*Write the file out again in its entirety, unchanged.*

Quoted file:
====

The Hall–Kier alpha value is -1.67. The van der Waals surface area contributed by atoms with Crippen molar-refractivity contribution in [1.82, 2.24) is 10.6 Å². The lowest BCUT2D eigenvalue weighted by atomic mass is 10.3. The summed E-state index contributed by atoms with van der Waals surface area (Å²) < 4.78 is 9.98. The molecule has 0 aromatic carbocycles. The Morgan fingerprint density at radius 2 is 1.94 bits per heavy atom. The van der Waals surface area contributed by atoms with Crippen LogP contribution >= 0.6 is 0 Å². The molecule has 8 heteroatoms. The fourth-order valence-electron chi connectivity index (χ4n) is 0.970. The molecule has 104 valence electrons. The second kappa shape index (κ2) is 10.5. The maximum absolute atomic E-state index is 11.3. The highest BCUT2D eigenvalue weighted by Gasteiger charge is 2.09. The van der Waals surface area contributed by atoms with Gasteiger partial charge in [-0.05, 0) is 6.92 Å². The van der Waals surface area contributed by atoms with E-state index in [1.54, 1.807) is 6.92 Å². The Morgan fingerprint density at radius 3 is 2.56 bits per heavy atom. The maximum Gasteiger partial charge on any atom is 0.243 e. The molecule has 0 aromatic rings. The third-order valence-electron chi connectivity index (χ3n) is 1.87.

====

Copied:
The Hall–Kier alpha value is -1.67. The van der Waals surface area contributed by atoms with Crippen molar-refractivity contribution in [1.82, 2.24) is 10.6 Å². The lowest BCUT2D eigenvalue weighted by atomic mass is 10.3. The summed E-state index contributed by atoms with van der Waals surface area (Å²) < 4.78 is 9.98. The molecule has 0 aromatic carbocycles. The Morgan fingerprint density at radius 2 is 1.94 bits per heavy atom. The van der Waals surface area contributed by atoms with Crippen LogP contribution >= 0.6 is 0 Å². The molecule has 8 heteroatoms. The fourth-order valence-electron chi connectivity index (χ4n) is 0.970. The molecule has 104 valence electrons. The second kappa shape index (κ2) is 10.5. The maximum absolute atomic E-state index is 11.3. The highest BCUT2D eigenvalue weighted by Gasteiger charge is 2.09. The van der Waals surface area contributed by atoms with Gasteiger partial charge in [-0.05, 0) is 6.92 Å². The van der Waals surface area contributed by atoms with E-state index in [1.54, 1.807) is 6.92 Å². The Morgan fingerprint density at radius 3 is 2.56 bits per heavy atom. The maximum Gasteiger partial charge on any atom is 0.243 e. The molecule has 0 aromatic rings. The third-order valence-electron chi connectivity index (χ3n) is 1.87.